There's a BBC America series that we have both fallen in love with called "Coupling" - and if any of you can get it, watch it, it's great stuff. Neither of us understands why it's so furiously funny, but for some reason it stays with us and we quote lines at one another for DAYS after we've seen an episode and chortle at them all over again. It's probably a combination of good acting, good directing, and damn fine writing - but these characters, zany as they are, somehow come across with real people with real problems (which just happen to be funny as hell when THEY have them). And then we kind of took it further, and I dug into a drama series we liked - "Judging Amy". ANother example of fine acting, fine directing, and damn fine writing. Less laugh-out-loud hilarious, obviously, but the reason that it worked so well was, again, the characters.
Perfect predictable people in most TV stuff these days live their lives according to the script, no less, no more. They never reach for things that they may not quite be able to achieve - and fail; they never do idiotic things for no particular reason; they never sit back and glare at the Heavens and yell, "What now, GOd - your timing SUCKS!" And if they do any of these things, in an average TV show, they are usually shown as somehow managing to bypass taht initial failure, there turn out to be good reasons for the idiocy in the last five minutes of the show, or God answers with a pat on the head and everything turns out OK. And all of it serves as part of The Message. One show particularly heavy handed with The Message is Seventh Heaven, which delivers three sermons a minute on a chosen topic ("Drugs Are Bad!" and "Teenage Pregnancy Is Bad!" were just a couple of recent ones that we somehow failed to avoid seeing). I particularly dislike using character actions - the thing the makes the plot happen, carries the storyline - as no more than a clue-by-four to deliver an authorial fiat about something. I want to watch - well, read, too, but I seem to be talking about TV a lot right now - a real story about real people.
That is precisely why Babylon 5 worked so well. Those characters were all real people. THings happened, and they dealt with them and went on - and sometimes they were really bad things, and they changed the people who were afflicted by them in measurable ways, and the people STAYED changed.
Back to Judging Amy for a second - the example I used in this morning's conversation was Amy's brother VIncent. I had a certain empathy for him anyway because, well, he was a writer [wry grin]. He had his ups and downs. He had an early success, a phenomenal one, having won a prestigious award very early on in his life - and he didn't necessarily take that success and build on it and develop a fairy tale life where he finally wins the Pulitzer Prize, gets the trophy wife and lives happily ever after. What he did instead was run away. From everything. From the success. From the weight of expectations that success had piled on him. It was years later that he came back and obsessively wrote The Novel, the novel that got published,... but, again, did not cause a total stir and win the aforementioned Pulitzer. Like many such brilliant novels it languished in bookshops with little fanfare until the (predictable) low sales caused the beancounters to pull it. Vincent withdrew into a bubble and abandoned words altogether. He got into trouble for it - the advance paid for the second book he never wrote had to be paid back. But in the meantime, he did a lot of living - he met a girl he liked, he fought the attraction because he thought of himself as a loser who shouldn't saddle a nice girl with himself, got disabused of that notion right smart by the girl in question, and yet another cliche situation was being kneaded into shape right before our eyes until Real Life happened. Just as the two of them begin discussing moving away to where she would be woriking on a brand new job, she is diagonosed with cancer. VIncent does the noble thing and stands by her. They go away anyway, to the place where they were planning to go. And you think our writer is now all grown up, with a wife he needs to support (in every way) and all that. But, a season of the show later, VIncent returns to his ancestral haunts. ALone. Turns out his wife is in remission. Well, they're kind of separated. Well, she's kind of living with her oncologist. What you don't find out until MUCH later is that it isn't SHE who left, it was VINCENT - dealing, once again, with things he cannot handle by running away. This wonderful character, hugely sympathetic, hugely flawed, is having a very real life, and learning how to deal with it one day at a time. By running away, sometimes. By learning that it is possible NOT to run away. By learning.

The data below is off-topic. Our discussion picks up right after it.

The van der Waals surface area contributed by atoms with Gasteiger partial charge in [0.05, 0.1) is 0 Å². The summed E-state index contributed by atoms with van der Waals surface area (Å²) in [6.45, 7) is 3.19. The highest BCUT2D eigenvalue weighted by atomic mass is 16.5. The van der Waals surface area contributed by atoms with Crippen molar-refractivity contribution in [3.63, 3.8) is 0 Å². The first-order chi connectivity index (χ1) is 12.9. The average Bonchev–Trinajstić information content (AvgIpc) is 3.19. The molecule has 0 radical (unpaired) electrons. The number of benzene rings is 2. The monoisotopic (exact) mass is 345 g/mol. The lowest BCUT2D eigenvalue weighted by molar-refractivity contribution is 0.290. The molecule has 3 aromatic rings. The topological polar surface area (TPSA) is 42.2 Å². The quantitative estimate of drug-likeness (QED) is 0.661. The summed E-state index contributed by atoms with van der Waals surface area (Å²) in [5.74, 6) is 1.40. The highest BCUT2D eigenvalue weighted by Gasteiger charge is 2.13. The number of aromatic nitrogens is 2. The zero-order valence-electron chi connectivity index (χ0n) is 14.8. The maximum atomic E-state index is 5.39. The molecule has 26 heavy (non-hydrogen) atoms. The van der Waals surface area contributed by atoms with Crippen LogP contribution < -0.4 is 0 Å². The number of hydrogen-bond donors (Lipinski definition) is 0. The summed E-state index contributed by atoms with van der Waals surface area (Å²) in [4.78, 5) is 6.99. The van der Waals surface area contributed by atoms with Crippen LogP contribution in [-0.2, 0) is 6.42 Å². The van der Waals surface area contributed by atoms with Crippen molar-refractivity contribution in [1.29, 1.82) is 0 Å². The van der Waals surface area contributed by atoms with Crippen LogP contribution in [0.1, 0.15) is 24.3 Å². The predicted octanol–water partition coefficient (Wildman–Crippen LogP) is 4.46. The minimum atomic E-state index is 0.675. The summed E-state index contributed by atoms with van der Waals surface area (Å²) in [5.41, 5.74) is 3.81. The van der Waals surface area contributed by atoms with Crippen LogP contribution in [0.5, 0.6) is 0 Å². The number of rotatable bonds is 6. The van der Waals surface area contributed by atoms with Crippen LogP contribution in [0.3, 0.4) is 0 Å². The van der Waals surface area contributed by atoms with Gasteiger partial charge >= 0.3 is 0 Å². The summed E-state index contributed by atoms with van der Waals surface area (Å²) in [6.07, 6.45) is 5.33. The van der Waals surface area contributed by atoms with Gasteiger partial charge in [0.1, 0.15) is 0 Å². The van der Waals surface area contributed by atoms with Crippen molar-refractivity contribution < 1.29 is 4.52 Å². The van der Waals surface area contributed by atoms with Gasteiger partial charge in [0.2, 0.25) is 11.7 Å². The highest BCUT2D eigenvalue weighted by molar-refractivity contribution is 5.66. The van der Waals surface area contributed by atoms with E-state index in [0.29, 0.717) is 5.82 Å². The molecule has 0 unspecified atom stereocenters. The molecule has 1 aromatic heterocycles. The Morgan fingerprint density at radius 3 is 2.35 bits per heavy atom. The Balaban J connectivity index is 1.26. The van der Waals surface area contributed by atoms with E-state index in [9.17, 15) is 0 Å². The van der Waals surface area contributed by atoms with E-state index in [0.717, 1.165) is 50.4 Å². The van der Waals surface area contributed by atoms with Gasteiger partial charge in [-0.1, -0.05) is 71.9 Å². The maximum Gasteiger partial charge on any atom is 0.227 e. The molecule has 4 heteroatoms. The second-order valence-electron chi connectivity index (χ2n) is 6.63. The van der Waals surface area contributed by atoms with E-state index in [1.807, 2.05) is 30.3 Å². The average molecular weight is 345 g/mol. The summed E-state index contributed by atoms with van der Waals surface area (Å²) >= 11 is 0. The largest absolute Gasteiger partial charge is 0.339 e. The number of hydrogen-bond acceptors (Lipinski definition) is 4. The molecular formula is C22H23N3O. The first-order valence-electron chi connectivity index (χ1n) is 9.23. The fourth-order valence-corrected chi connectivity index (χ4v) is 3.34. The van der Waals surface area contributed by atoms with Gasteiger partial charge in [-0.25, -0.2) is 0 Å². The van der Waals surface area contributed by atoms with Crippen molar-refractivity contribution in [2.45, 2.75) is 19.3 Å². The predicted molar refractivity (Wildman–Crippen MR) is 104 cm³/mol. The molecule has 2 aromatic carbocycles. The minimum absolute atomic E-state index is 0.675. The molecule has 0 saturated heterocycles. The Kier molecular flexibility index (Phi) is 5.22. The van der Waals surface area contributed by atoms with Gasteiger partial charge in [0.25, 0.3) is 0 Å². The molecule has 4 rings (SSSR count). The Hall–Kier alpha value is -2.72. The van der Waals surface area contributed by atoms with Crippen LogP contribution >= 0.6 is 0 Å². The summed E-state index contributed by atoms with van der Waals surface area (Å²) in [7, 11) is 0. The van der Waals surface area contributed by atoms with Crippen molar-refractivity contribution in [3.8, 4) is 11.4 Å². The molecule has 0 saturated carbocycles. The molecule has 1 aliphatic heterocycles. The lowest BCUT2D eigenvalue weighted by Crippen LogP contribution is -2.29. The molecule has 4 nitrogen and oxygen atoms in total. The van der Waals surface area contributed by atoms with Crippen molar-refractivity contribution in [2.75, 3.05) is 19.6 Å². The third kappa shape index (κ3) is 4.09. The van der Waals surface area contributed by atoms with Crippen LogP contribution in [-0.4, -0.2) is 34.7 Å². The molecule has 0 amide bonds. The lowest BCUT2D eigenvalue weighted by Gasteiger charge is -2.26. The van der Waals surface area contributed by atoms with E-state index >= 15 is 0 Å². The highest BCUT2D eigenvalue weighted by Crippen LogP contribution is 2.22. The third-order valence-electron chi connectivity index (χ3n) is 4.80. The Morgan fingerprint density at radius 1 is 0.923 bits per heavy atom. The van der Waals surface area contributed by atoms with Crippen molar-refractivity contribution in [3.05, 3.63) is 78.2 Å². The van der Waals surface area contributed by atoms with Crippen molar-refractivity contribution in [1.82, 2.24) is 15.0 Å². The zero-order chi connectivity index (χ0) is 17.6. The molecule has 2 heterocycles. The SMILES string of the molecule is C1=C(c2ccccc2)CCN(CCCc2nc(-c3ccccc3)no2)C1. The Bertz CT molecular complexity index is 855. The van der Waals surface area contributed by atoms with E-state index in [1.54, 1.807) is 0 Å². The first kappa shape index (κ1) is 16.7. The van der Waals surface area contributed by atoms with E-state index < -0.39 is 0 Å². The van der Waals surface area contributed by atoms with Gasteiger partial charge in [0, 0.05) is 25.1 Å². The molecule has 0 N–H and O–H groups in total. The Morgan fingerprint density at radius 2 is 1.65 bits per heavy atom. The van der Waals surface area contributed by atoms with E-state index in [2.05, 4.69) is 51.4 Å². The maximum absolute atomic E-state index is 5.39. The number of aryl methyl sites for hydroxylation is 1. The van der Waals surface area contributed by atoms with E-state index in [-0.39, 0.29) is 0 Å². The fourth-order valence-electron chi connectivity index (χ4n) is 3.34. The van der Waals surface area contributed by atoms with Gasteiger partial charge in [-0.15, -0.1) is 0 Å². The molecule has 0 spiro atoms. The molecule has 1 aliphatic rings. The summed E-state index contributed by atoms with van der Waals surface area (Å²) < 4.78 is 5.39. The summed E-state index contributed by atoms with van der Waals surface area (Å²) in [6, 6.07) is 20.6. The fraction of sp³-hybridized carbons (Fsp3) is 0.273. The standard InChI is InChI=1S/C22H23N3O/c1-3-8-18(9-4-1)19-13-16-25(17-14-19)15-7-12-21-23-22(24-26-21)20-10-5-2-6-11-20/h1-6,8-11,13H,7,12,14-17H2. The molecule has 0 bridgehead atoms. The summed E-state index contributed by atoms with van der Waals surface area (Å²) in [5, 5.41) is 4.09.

Stories aren't just inventions. They are, or should be, slices of living, preserved under a magnifying glass that can sometimes make them seem larger than life - but never BETTER than life. A sense of reality does not depend on the setting or the dateline of a story - hey, I spoke of Babylon 5, how realistic is the premise that it all happens inside a floating tin can of a space station with artificial gravity and wormhole travel through hyperspace? And yet Babylon 5 is in that transcendent sense far more real than anything you would care to name and that you could tie down to a precise location in, say, Brooklyn. A space station can be a far more believable place than the most familiar of neighbourhood streets.
And it's characters that make it so.
Oh well. ENough.
Happy Thanksgiving, everyone.